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COVID-19 News Update for July 6, 2021

Data Snapshot  

UW Medicine Hospitals:  

King County: The county reported 245 new positive cases and 0 new deaths on July 6. 

Washington: The state reported 415,515 cases and 5,939 deaths as of July 1.  

United States: The CDC reports 33,530,880 cases and 603,018 deaths as of July 4. 

Global: WHO reports 183,934,913 confirmed COVID-19 cases and 3,985,022 deaths as of July 6. 

Numbers update frequently, please follow links for most up-to-date numbers.  

UW Medicine COVID-19 Vaccine Distribution Update 

Total Vaccine Doses Administered: 349,845 

  • Total first dose: 170,183 
  • Total second dose: 179,662 

As of July 6, 2021. 

UW Medicine in the News

King 5: Some doctors recommend J&J vaccine recipients get booster shot, but data is scant
Featuring: Anna Wald, Virology; Vin Gupta, IHME
“A few months ago, the best vaccine was the one that was available, and many people got the Johnson & Johnson shot, which, while effective, does not offer the same level of protection as Moderna and Pfizer. Some doctors think a second shot of one of the other vaccines could offer a more robust shield against COVID-19 and its variants. ‘I’m not opposed to it, I would just like to have data to show that it works,’ said Dr. Anna Wald, director of the UW Virology Research Clinic at Harborview. ‘I don’t have an assumption that it will be unsafe, but I think it would be nice to know that it will be safe,’ she said. “The Washington Department of Health said it’ll look to the federal government for guidance on this, and so far, there isn’t any.” 

The Seattle Times: Most Washington high schoolers felt sad or depressed during the pandemic, state survey finds
Featuring: Jason Kilmer, Psychiatry
“Nearly 60% of Washington high school students — and almost half of the state’s middle schoolers — were sad or depressed most days during the pandemic, state health and education officials reported Tuesday. Across those surveyed, 8-10% said they had little or no hope about the future. The findings, which come from a survey of about 65,000 adolescents and teens, are preliminary and are not representative of all students, the researchers say. But they do offer a first look at how Washington’s young generation fared emotionally during the pandemic — and bolster anecdotal accounts from families, hospitals and government officials that youth mental health reached crisis level as the pandemic wore on. The findings don’t offer insight into the severity of youth’s mental health concerns, but they do paint a troubling picture that suggests depression is pervasive among the state’s youth, experts say.”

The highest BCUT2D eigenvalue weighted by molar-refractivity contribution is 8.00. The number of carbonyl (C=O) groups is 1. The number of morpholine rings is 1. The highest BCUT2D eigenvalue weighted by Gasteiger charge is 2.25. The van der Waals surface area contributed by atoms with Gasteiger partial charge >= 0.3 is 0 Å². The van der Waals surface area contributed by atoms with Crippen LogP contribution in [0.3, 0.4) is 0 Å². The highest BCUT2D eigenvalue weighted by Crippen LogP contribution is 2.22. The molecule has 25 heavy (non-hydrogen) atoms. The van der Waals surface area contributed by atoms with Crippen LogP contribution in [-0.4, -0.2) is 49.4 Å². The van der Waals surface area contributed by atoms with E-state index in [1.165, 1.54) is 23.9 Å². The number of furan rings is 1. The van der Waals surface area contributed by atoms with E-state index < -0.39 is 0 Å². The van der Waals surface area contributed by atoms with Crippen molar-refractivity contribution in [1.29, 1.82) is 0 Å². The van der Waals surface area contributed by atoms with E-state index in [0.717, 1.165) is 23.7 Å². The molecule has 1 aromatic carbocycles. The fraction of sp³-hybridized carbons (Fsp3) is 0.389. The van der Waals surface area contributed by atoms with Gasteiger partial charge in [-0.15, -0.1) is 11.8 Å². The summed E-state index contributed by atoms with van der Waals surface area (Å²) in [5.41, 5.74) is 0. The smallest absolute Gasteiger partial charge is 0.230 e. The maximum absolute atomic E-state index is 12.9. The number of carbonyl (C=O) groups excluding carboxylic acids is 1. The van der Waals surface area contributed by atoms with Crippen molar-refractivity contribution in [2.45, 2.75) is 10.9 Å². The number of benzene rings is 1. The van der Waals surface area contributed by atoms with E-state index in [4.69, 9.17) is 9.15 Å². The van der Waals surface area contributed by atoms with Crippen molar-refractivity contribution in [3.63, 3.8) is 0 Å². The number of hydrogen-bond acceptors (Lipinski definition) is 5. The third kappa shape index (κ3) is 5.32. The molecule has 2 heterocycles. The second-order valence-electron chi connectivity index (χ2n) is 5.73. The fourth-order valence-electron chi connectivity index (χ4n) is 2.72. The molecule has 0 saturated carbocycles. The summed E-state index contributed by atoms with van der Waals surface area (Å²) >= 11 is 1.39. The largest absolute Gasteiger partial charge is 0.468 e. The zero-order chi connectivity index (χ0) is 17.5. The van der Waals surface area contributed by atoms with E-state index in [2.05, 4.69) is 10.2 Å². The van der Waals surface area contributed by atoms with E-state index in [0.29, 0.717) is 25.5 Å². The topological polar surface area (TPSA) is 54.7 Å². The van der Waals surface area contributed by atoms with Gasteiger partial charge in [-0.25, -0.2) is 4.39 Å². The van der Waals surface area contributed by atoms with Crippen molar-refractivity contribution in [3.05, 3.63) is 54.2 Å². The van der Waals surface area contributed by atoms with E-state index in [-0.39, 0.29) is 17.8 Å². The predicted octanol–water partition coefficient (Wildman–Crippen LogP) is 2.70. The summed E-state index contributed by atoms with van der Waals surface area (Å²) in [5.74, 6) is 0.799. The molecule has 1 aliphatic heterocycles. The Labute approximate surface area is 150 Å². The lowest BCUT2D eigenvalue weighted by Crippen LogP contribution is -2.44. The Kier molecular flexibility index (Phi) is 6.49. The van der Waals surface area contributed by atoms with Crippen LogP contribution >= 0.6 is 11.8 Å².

The Scientist: The Quest for a Universal Coronavirus Vaccine 
Featuring: Deborah Fuller, Microbiology; Neil King, Institute of Protein Design
“There are various efforts for a universal coronavirus vaccine ongoing, but the general goal is the same: to induce the broadest immune response against a wide array of viruses. There are two ways that vaccines can make this happen: either stimulating the production of antibodies, proteins that recognize foreign invaders and attack them before they infect a cell, or recruiting T cells, a type of immune cell that shows up later to destroy cells after they’ve become infected. T cells will not prevent an infection, but they tend to be better at identifying conserved regions of viruses that may slide past antibodies, according to Deborah Fuller, a vaccine researcher at the University of Washington. ‘T cell responses are great, because unlike antibodies, which have to some extent a more limited repertoire, T cells will actually recognize parts of the virus that get broken down inside the cell,’ Fuller explains. Antibodies are ‘very specific to one type of variant—sometimes they can be cross-reactive to multiple variants—but [for a pan-coronavirus vaccine] what you really want to do is engage that T cell response.’ Fuller and her colleagues are combining two approaches. One uses the nucleic acid technology seen in currently available mRNA-based COVID vaccines, which present key regions in the spike protein for the cell for manufacture. According to Fuller, there’s evidence suggesting that one reason mRNA vaccines protect against SARS-CoV-2 variants is that they induce a T cell response. The other, the focus of a collaboration between Fuller and Neil King at the Institute of Protein Design, involves studding a nanoparticle with spike proteins from different sarbecoviruses to induce a wide range of specific antibody responses.”

COVID-19 Literature Report 

COVID-19 Literature Surveillance Team, is an affiliated group of medical students, PhDs and physicians keeping up with the latest research on SARS-CoV-2 / COVID-19 by finding the newest articles, reading them, grading their level of evidence and bringing you the bottom line.

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